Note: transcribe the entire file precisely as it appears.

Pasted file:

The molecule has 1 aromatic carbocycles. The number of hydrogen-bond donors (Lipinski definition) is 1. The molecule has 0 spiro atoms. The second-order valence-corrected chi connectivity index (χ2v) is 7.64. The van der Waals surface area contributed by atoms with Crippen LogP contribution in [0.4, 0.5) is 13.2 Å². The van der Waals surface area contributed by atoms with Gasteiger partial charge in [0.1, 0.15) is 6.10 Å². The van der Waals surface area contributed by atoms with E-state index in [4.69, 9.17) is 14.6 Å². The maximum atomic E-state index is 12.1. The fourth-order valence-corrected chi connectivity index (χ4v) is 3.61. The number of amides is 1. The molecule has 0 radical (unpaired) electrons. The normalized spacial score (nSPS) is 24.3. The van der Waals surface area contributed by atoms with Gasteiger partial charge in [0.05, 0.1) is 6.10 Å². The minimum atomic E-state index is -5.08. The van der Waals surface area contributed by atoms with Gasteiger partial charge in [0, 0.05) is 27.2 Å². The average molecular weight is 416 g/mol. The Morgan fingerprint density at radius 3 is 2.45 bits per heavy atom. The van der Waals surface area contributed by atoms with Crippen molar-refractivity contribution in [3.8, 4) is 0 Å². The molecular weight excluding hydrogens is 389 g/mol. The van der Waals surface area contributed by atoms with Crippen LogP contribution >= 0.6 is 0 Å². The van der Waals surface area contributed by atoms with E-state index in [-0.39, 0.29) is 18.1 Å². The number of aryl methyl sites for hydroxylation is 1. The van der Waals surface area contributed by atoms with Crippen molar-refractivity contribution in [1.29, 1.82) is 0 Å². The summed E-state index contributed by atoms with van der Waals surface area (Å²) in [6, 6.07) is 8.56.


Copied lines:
The molecule has 1 aromatic carbocycles. The number of hydrogen-bond donors (Lipinski definition) is 1. The molecule has 0 spiro atoms. The second-order valence-corrected chi connectivity index (χ2v) is 7.64. The van der Waals surface area contributed by atoms with Crippen LogP contribution in [0.4, 0.5) is 13.2 Å². The van der Waals surface area contributed by atoms with Gasteiger partial charge in [0.1, 0.15) is 6.10 Å². The van der Waals surface area contributed by atoms with E-state index in [4.69, 9.17) is 14.6 Å². The maximum atomic E-state index is 12.1. The fourth-order valence-corrected chi connectivity index (χ4v) is 3.61. The number of amides is 1. The molecule has 0 radical (unpaired) electrons. The normalized spacial score (nSPS) is 24.3. The van der Waals surface area contributed by atoms with Gasteiger partial charge in [0.05, 0.1) is 6.10 Å². The minimum atomic E-state index is -5.08. The van der Waals surface area contributed by atoms with Gasteiger partial charge in [0, 0.05) is 27.2 Å². The average molecular weight is 416 g/mol. The Morgan fingerprint density at radius 3 is 2.45 bits per heavy atom. The van der Waals surface area contributed by atoms with Crippen molar-refractivity contribution in [3.8, 4) is 0 Å². The molecular weight excluding hydrogens is 389 g/mol. The van der Waals surface area contributed by atoms with Crippen LogP contribution >= 0.6 is 0 Å². The van der Waals surface area contributed by atoms with E-state index in [-0.39, 0.29) is 18.1 Å². The number of aryl methyl sites for hydroxylation is 1. The van der Waals surface area contributed by atoms with Crippen molar-refractivity contribution in [1.29, 1.82) is 0 Å². The summed E-state index contributed by atoms with van der Waals surface area (Å²) in [6, 6.07) is 8.56.